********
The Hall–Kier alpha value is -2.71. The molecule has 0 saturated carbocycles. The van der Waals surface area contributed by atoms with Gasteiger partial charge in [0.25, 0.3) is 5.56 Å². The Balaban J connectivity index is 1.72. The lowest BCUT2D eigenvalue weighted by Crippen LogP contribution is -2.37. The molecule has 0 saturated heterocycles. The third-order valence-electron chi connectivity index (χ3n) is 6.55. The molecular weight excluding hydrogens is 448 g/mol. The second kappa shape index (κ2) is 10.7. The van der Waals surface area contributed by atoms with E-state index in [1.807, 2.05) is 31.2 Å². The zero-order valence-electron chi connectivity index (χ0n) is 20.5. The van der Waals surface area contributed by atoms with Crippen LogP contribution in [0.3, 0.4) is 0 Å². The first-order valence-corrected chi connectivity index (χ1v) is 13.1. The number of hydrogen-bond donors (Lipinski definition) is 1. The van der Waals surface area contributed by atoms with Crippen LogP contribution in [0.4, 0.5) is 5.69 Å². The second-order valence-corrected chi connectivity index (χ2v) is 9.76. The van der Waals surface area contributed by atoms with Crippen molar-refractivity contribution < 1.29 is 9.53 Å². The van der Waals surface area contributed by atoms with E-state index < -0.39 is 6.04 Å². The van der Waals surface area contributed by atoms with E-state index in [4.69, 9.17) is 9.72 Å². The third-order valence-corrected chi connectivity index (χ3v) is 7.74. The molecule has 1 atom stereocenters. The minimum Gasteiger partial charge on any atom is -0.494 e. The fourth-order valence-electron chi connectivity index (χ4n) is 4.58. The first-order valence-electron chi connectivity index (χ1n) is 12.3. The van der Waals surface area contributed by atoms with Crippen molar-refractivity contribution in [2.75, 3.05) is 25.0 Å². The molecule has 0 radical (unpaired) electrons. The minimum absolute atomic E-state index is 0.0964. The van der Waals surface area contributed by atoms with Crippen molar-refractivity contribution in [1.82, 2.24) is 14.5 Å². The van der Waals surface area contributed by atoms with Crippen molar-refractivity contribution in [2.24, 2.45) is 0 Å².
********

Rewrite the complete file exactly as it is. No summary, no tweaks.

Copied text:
The Hall–Kier alpha value is -2.71. The molecule has 0 saturated carbocycles. The van der Waals surface area contributed by atoms with Gasteiger partial charge in [0.25, 0.3) is 5.56 Å². The Balaban J connectivity index is 1.72. The lowest BCUT2D eigenvalue weighted by Crippen LogP contribution is -2.37. The molecule has 0 saturated heterocycles. The third-order valence-electron chi connectivity index (χ3n) is 6.55. The molecular weight excluding hydrogens is 448 g/mol. The second kappa shape index (κ2) is 10.7. The van der Waals surface area contributed by atoms with E-state index in [1.807, 2.05) is 31.2 Å². The zero-order valence-electron chi connectivity index (χ0n) is 20.5. The van der Waals surface area contributed by atoms with Crippen LogP contribution in [0.3, 0.4) is 0 Å². The first-order valence-corrected chi connectivity index (χ1v) is 13.1. The number of hydrogen-bond donors (Lipinski definition) is 1. The van der Waals surface area contributed by atoms with Crippen LogP contribution in [0.4, 0.5) is 5.69 Å². The second-order valence-corrected chi connectivity index (χ2v) is 9.76. The van der Waals surface area contributed by atoms with Crippen molar-refractivity contribution < 1.29 is 9.53 Å². The van der Waals surface area contributed by atoms with E-state index < -0.39 is 6.04 Å². The van der Waals surface area contributed by atoms with E-state index in [4.69, 9.17) is 9.72 Å². The third-order valence-corrected chi connectivity index (χ3v) is 7.74. The molecule has 1 atom stereocenters. The minimum Gasteiger partial charge on any atom is -0.494 e. The fourth-order valence-electron chi connectivity index (χ4n) is 4.58. The first-order valence-electron chi connectivity index (χ1n) is 12.3. The van der Waals surface area contributed by atoms with Crippen molar-refractivity contribution in [2.75, 3.05) is 25.0 Å². The molecule has 0 radical (unpaired) electrons. The minimum absolute atomic E-state index is 0.0964. The van der Waals surface area contributed by atoms with Crippen molar-refractivity contribution in [1.82, 2.24) is 14.5 Å². The van der Waals surface area contributed by atoms with Crippen molar-refractivity contribution in [2.24, 2.45) is 0 Å².